Effect of Feed-Stream Configuration on Gas-Phase Chlorination Reactor Performance
Chlorination of hydrocarbons is an industrially important process used for the production of commercially viable environmentally friendly chemicals. The highly exothermic nature of these reactions necessitates a thorough study of reactor stability and product feasibility. Here, computational fluid dynamics (CFD) is used to analyze the performance of a coaxial rightcylindrical insulated reactor for different inlet flow configurations. Chlorination reactions involve a large number of radicals and other intermediates, and hence, direct simulations using traditional CFD techniques are difficult because of the stiff nature of the reaction scheme involved. A novel algorithm for reaction computation, in situ adaptive tabulation (ISAT), is used to obtain considerable computational gains. The joint probability density function (JPDF) transport equation for the scalars with closed terms for reaction is solved using a Monte Carlo particle algorithm in tandem with a finite-volume (FV) Reynolds-averaged Navier-Stokes (RANS) method. The particle method handles transport of 15 scalars along with enthalpy and feeds back mean field values of temperature and molecular weight that are used by the FV code to correct the flow for reaction. The scalar scatter plots conditioned on the mixture fraction are used to study the details of the kinetics in different reactor zones. Comparison of premixed and segregated inlets is done to determine reactor stability and product yield. Conclusions are then drawn about fundamental properties of the reactor and broad considerations for reactor design.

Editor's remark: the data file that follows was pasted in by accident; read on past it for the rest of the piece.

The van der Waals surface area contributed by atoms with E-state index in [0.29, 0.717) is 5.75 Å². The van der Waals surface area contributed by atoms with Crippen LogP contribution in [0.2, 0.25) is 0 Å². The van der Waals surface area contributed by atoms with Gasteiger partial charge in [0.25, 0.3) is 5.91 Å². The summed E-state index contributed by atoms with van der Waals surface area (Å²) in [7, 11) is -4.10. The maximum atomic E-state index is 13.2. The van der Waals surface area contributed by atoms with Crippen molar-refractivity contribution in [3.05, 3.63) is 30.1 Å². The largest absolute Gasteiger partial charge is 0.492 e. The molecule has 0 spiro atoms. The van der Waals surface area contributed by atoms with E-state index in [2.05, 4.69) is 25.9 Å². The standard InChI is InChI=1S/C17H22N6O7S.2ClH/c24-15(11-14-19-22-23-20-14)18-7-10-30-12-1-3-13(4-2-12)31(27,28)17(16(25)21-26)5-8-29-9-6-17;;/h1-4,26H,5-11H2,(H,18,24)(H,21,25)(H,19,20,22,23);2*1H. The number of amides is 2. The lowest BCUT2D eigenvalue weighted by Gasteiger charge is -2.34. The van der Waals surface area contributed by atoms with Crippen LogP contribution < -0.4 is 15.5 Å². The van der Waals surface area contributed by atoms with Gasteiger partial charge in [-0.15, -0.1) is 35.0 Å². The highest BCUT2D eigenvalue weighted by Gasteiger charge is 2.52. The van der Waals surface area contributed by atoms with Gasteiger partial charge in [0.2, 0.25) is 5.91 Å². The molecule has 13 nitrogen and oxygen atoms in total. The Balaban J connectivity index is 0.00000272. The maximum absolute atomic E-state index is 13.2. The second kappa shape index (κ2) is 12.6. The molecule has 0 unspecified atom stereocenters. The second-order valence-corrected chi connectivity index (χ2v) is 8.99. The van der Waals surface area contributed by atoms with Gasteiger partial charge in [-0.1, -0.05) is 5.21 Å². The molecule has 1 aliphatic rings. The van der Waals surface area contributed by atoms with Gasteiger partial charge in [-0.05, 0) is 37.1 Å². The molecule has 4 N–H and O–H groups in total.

This article is from Industrial & Engineering Chemistry Research 42 (2003): 2544-2557, doi: 10.1021/ie0206599. Posted with permission.